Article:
A phenomenal mission by Japanese Aerospace Exploration Agency (JAXA) was initiated in 2014 with the task of attaining samples from the near-Earth asteroid Ryugu, located 300 million kilometers from our planet. The spacecraft Hayabusa2 touched-down on the bound asteroid on June 27, 2018.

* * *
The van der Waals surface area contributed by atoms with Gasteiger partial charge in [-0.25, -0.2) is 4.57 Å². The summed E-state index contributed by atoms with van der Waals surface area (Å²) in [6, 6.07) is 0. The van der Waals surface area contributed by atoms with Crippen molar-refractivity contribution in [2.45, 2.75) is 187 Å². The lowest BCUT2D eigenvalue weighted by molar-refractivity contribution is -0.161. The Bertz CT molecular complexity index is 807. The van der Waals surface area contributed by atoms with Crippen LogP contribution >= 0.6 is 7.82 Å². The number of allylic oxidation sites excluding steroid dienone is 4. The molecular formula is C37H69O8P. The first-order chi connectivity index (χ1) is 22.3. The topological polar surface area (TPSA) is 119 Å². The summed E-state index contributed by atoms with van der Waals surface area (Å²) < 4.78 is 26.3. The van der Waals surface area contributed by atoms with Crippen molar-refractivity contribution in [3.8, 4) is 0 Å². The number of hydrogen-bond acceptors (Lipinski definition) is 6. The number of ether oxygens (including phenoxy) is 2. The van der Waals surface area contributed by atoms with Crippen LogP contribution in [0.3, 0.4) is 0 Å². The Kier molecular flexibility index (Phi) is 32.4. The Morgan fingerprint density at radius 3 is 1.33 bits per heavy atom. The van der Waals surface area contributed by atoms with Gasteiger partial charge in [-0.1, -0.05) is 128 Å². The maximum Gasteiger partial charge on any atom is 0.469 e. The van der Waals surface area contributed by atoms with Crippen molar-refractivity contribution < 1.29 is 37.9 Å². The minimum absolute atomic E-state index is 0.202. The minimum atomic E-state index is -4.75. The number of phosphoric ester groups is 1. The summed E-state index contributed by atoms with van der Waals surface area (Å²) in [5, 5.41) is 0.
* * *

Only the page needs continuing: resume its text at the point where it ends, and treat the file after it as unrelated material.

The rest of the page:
The craft, with its four small remote rovers, spent a year and a half on the target. Hayabusa2 carried multiple payloads for sampling and sensing with the ambitious goal of analyzing the environmental and geological context of the asteroid. The initial mission was to recover only 0.1 grams of the sample, while after the success of the mission it attained much more than the initial target. The spacecraft landed on the asteroid twice and collected much more than the initial target, set to 0.1 grams. Eventually, Hayabusa2 gathered 5.4 grams of first-ever sub-surface soil samples. The craft collected and stored the samples in a specialized thermal insulated sample-return capsule (SRC). The shuttle took its course back to Earth and touched down on December 5, 2020, near Woomera prohibited area in Australia. The samples will soon be analyzed by JAXA’s Extraterrestrial Sample Curation Center where international scientists can request a small portion of the samples. The samples could possibly provide clues about the advent of water and organic molecules to Earth.